business-lunch

The ABC’s radio division has dismissed suggestions the ABC needs to “embed” itself within businesses to improve its reporting of the area, citing fears concerning the impartiality of its reporters, after an independent review suggested the organisation take steps to improve its engagement with the sector.

A review of the ABC’s business coverage — conducted externally by TV producer-turned-consultant Kerry Blackburn and former ANZ boss Mike Smith but commissioned by the ABC — encouraged external bodies to make submissions about the ABC’s business coverage. Some mentioned the variable knowledge of business among the ABC’s reporters.

An unnamed company sent in a submission complaining about the fact the fact that the 70 approaches they had had from the ABC in a year came from many different journalists, some of whom didn’t appear to understand the industry, while at News or Fairfax, a core group of two or three journalists with very good knowledge of the industry were the ones most often getting in touch. In a bid to address this, the review suggested ABC reporters take steps to build this knowledge by spending more time within businesses.

“Actively reach out to business leaders: invite them to lunch; consider short staff swaps with industry,” the review suggests.

The notion that ABC business reporters are not already building contacts within the industry was met with ridicule by ABC staffers Crikey spoke to this morning. And the notion that business coverage would improve with “short staff swaps” has been queried in the ABC’s official response:

“Radio has reservations about the recommendation that the ABC ‘improve engagement’ with business by a variety of means including ‘staff swaps with industry’. We would like greater detail on what is actually suggested here, including an explanation of what is meant by ‘business’ and ‘industry’ in this context. There are also many issues around ‘embedding’ journalists within any enterprise on which they are then expected to report with full impartiality, and this would require very careful attention.”

Despite some suggestions for improvement, the review was largely positive, finding the ABC’s coverage to be broad and impartial, despite Smith’s stated initial reservations about ABC coverage, which he feared was “anti-business”. Given Smith’s comments and initial attitude, many within the ABC had expected the review to be far more critical.

One area that did come in for criticism was the huge corporate logos often featured behind industry spokespeople when they delivered market reports. The issue has long been controversial — in 2009, the ABC took steps to reduce the size of logos behind spokespeople after a critical Media Watch report, but, the review noted, this now appears to have been abandoned.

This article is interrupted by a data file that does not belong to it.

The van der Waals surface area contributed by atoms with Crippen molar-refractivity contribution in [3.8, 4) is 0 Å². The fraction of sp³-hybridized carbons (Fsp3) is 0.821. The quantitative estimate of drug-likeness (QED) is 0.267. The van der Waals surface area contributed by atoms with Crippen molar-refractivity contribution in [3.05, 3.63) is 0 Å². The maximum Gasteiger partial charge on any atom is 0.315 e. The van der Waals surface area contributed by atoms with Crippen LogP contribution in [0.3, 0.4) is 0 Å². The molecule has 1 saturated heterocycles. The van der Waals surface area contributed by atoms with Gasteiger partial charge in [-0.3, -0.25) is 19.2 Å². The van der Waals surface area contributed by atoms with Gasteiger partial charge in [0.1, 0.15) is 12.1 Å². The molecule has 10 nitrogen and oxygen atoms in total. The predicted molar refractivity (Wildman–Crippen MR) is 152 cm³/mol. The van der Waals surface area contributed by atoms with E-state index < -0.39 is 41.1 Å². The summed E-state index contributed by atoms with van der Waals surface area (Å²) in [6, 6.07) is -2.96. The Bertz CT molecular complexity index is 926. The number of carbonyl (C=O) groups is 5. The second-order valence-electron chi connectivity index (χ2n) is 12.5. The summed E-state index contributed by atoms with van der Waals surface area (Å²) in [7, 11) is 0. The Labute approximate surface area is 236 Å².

“The reviewer considers it odd that on whatever basis the ABC decided in 2009 that the logo was unduly prominent and needed to be reduced in size, no longer apparently applied,” the review states. It also says the Dell Direct logo used in a segment was “also excessive”. “While the visuals do not imply an endorsement by the ABC of either entity, she nevertheless considers it breaches clause 12.2 of the Editorial Standards regarding undue prominence: it was hard to see how either logo could have been any more prominent.”

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In its response on this issue, the ABC says there’s no issue in a company gaining “incidental commercial benefit from its association with the ABC as long as the ABC’s independence and integrity are not undermined”:

“ABC News has taken a pragmatic approach to this question. It agrees that diligence is required to ensure that references do not become unduly frequent or prominent but ABC News does not believe the size of logos in this context materially affects the perception of our independence.”

The review also noted acknowledgement from ABC managers that the ABC has often undervalued the development of its own on-screen business talent, instead going outside the organisation for expertise. “Although he is not an ABC employee, Alan Kohler’s is ironically the first name most Australians would come up with if they were asked to identify a business reporter on the ABC,” the report noted. Kohler presents a nightly finance segment on the news. Blackburn writes that she was told the ABC was now focused on growing the business knowledge of all its reporters.

Peter Fray

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